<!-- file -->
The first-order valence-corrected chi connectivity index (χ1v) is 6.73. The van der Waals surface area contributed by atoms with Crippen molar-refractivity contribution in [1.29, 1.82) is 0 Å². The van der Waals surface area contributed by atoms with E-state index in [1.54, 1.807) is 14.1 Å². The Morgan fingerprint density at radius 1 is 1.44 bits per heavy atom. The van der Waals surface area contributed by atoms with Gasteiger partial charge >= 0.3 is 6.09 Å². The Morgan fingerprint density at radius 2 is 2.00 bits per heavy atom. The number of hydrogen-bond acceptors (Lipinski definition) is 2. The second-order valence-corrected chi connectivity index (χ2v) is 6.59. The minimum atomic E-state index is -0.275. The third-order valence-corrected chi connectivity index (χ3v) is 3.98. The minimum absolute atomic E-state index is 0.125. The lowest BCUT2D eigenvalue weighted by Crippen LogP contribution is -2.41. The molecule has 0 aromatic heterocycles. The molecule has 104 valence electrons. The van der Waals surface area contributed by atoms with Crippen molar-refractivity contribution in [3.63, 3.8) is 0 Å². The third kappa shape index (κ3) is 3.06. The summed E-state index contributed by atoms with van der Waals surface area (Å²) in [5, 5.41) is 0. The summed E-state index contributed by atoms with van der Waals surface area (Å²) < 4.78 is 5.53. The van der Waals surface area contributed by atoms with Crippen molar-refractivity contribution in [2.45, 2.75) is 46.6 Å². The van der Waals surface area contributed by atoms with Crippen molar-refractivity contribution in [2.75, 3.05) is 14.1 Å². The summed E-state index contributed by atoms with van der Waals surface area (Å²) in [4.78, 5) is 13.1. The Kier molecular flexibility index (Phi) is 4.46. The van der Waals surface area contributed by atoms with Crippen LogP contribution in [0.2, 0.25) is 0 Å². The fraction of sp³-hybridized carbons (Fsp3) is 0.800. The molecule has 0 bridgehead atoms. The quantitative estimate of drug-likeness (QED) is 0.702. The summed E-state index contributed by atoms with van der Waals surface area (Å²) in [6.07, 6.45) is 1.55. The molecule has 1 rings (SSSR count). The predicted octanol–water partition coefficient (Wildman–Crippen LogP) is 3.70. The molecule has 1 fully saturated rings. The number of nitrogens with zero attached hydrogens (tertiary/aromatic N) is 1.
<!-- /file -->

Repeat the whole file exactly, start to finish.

The first-order valence-corrected chi connectivity index (χ1v) is 6.73. The van der Waals surface area contributed by atoms with Crippen molar-refractivity contribution in [1.29, 1.82) is 0 Å². The van der Waals surface area contributed by atoms with E-state index in [1.54, 1.807) is 14.1 Å². The Morgan fingerprint density at radius 1 is 1.44 bits per heavy atom. The van der Waals surface area contributed by atoms with Gasteiger partial charge >= 0.3 is 6.09 Å². The Morgan fingerprint density at radius 2 is 2.00 bits per heavy atom. The number of hydrogen-bond acceptors (Lipinski definition) is 2. The second-order valence-corrected chi connectivity index (χ2v) is 6.59. The minimum atomic E-state index is -0.275. The third-order valence-corrected chi connectivity index (χ3v) is 3.98. The minimum absolute atomic E-state index is 0.125. The lowest BCUT2D eigenvalue weighted by Crippen LogP contribution is -2.41. The molecule has 0 aromatic heterocycles. The molecule has 104 valence electrons. The van der Waals surface area contributed by atoms with Crippen molar-refractivity contribution in [3.63, 3.8) is 0 Å². The third kappa shape index (κ3) is 3.06. The summed E-state index contributed by atoms with van der Waals surface area (Å²) in [5, 5.41) is 0. The summed E-state index contributed by atoms with van der Waals surface area (Å²) < 4.78 is 5.53. The van der Waals surface area contributed by atoms with Crippen molar-refractivity contribution in [2.45, 2.75) is 46.6 Å². The van der Waals surface area contributed by atoms with Crippen molar-refractivity contribution in [2.75, 3.05) is 14.1 Å². The summed E-state index contributed by atoms with van der Waals surface area (Å²) in [4.78, 5) is 13.1. The Kier molecular flexibility index (Phi) is 4.46. The van der Waals surface area contributed by atoms with Crippen LogP contribution in [0.2, 0.25) is 0 Å². The fraction of sp³-hybridized carbons (Fsp3) is 0.800. The molecule has 0 bridgehead atoms. The quantitative estimate of drug-likeness (QED) is 0.702. The summed E-state index contributed by atoms with van der Waals surface area (Å²) in [6.07, 6.45) is 1.55. The molecule has 1 rings (SSSR count). The predicted octanol–water partition coefficient (Wildman–Crippen LogP) is 3.70. The molecule has 1 fully saturated rings. The number of nitrogens with zero attached hydrogens (tertiary/aromatic N) is 1.